Political News

California city to pay teens $100,000 after rough arrest

Posted November 20, 2020 5:50 p.m. EST

— The California city of Delano has agreed to pay more than $100,000 to four teenagers to settle a lawsuit accusing police of falsely handcuffing and arresting them last year as the group walked to a school to pick up prom tickets.

Under terms of the agreement announced Friday by the American Civil Liberties Union of Southern California, the city of 53,000 will also require its police officers to undergo training emphasizing they are prohibited from arresting members of the public for asserting their First Amendment rights.

In this case the ACLU said the teenagers exercised their right not to respond to officers' questions as they crossed a street in the city 30 miles (48 kilometers) north of Bakersfield, saying simply they were doing nothing wrong.

When two of the four began filming the encounter they said an officer knocked a cellphone out of the hands of one of them. When another questioned why his friends were being hassled he said he was tackled, knocked to the ground and handcuffed along with others.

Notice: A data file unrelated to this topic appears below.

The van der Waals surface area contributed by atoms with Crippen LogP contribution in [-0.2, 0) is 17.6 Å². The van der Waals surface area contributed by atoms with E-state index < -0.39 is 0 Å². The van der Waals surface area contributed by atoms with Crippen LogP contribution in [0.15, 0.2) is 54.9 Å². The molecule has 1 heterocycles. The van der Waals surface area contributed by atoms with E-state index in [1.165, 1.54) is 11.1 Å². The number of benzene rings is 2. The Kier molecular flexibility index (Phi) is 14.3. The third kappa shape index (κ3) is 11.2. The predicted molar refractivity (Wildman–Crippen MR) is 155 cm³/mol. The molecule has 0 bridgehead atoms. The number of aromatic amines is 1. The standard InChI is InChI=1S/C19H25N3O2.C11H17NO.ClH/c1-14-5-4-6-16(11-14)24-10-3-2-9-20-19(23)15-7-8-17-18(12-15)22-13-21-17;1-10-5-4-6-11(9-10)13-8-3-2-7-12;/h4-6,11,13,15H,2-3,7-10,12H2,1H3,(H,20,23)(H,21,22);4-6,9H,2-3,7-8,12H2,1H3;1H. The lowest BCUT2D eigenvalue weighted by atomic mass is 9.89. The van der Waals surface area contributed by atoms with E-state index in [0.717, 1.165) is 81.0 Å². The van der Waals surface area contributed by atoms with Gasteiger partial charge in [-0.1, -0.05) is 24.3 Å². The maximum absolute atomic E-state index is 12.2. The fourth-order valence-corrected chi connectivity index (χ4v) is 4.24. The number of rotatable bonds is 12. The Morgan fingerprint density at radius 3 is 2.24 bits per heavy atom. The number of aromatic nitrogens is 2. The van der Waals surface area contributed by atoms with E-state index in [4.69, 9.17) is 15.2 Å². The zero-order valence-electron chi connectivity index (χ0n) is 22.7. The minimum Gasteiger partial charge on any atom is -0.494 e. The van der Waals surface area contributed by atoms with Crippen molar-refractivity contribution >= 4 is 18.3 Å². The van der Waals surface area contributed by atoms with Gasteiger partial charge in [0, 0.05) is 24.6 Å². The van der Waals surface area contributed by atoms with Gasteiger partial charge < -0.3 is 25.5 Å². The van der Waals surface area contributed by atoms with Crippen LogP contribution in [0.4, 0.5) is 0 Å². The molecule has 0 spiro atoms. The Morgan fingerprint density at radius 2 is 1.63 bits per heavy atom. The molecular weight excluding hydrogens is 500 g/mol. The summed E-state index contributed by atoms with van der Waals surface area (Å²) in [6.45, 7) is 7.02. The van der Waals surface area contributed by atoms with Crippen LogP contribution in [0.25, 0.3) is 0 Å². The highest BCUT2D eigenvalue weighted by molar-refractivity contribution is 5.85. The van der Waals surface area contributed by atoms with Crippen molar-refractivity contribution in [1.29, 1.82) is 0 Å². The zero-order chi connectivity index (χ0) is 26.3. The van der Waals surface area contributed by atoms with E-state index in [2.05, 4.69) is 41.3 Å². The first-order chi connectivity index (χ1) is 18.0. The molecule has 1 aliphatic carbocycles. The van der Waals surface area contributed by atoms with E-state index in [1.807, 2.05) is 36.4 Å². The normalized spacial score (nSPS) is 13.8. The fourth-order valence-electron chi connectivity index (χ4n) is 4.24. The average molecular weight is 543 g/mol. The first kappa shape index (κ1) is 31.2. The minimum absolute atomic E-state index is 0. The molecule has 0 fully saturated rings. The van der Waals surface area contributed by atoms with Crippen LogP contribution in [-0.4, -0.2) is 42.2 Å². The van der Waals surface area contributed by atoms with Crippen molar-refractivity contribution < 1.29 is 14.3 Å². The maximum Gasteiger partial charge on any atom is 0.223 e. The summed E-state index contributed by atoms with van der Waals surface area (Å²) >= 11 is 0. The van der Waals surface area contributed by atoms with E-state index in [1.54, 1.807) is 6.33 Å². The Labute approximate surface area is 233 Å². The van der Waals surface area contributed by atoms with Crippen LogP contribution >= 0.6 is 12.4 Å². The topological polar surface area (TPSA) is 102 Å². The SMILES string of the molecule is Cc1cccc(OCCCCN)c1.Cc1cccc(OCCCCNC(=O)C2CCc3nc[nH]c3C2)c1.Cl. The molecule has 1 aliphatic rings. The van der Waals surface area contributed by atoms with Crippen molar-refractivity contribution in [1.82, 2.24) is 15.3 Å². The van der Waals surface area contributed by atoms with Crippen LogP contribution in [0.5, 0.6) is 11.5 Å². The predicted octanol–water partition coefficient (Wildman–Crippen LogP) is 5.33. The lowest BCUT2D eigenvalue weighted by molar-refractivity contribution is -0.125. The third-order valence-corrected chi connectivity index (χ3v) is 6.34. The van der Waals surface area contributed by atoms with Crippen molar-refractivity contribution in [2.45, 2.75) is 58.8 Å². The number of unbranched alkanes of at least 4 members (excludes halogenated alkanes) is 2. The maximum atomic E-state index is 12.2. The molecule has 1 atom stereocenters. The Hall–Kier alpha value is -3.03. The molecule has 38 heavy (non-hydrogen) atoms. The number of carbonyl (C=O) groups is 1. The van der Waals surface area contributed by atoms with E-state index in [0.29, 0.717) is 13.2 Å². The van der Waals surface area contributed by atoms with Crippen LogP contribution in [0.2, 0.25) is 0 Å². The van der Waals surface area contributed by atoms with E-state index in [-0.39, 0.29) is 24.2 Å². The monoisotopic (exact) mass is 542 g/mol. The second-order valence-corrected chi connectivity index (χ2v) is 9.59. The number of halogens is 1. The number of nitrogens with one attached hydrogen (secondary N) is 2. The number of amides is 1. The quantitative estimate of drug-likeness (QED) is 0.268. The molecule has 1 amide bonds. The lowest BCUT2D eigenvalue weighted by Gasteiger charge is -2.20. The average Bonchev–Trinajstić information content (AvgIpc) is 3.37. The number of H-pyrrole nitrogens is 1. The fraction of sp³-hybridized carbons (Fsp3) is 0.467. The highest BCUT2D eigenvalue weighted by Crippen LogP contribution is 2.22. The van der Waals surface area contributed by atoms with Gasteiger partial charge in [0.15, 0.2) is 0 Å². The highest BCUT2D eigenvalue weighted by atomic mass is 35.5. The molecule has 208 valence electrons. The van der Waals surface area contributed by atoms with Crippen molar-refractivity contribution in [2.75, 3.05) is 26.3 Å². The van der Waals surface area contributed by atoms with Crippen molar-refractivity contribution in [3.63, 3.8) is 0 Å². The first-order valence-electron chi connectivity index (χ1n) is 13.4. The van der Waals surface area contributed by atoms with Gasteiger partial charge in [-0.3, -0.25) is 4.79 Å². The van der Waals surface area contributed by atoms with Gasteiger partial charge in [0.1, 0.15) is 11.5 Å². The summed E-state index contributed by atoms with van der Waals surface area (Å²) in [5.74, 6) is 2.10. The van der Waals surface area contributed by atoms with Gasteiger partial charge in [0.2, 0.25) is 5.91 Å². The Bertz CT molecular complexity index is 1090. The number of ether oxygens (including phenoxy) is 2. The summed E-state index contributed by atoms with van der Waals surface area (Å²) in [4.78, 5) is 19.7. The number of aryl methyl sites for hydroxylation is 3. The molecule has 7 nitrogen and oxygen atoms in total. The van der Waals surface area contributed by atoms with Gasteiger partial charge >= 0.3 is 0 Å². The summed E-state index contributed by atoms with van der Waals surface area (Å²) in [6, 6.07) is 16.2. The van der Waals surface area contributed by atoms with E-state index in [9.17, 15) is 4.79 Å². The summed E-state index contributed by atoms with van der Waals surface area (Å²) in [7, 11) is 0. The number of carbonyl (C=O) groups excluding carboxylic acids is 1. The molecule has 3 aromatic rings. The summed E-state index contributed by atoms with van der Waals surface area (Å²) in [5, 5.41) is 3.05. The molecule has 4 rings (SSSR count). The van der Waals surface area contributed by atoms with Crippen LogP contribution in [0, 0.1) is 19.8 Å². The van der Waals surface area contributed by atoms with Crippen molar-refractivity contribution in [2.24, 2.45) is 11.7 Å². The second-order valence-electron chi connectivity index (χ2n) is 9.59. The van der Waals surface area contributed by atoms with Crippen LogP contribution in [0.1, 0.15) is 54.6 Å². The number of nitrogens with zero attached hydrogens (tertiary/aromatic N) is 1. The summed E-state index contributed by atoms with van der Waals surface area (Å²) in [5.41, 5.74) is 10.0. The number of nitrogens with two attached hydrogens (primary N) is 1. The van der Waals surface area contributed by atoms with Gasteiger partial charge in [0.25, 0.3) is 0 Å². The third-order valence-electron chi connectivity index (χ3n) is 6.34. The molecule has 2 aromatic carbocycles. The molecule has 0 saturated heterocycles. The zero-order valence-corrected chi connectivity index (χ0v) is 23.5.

The four were eventually arrested on accusations of jaywalking, a charge the city agreed to drop as part of the settlement.

“Although the unlawful arrest and excessive use of force continues to impact the students, this settlement agreement allows for some closure,” ACLU attorney Stephanie Padilla said Friday. “It also importantly recognizes the need to train officers that members of the community have a right to record them engaged in their official duties and that this, in and of itself, does not constitute cause for detainment or arrest.”

A police spokesman did not immediately respond to a call for comment.

The four were crossing a street April 11, 2019, on their way to the Wonderful College Prep Academy to pick up their prom passes.

The four, who are to be paid between $30,000 and $35,000 apiece, are Pablo Simental Jr., Edwin Ardon Jr., Isaac Ruiz and Isai Ruiz.

Simental, who said he was tackled, violently knocked to the ground and handcuffed after asking why the others were being arrested, originally brought the lawsuit, accusing the officers of false arrest and excessive force. He said he was held handcuffed at a juvenile hall for several hours before he was released to his family after his mother was told he'd been jaywalking.

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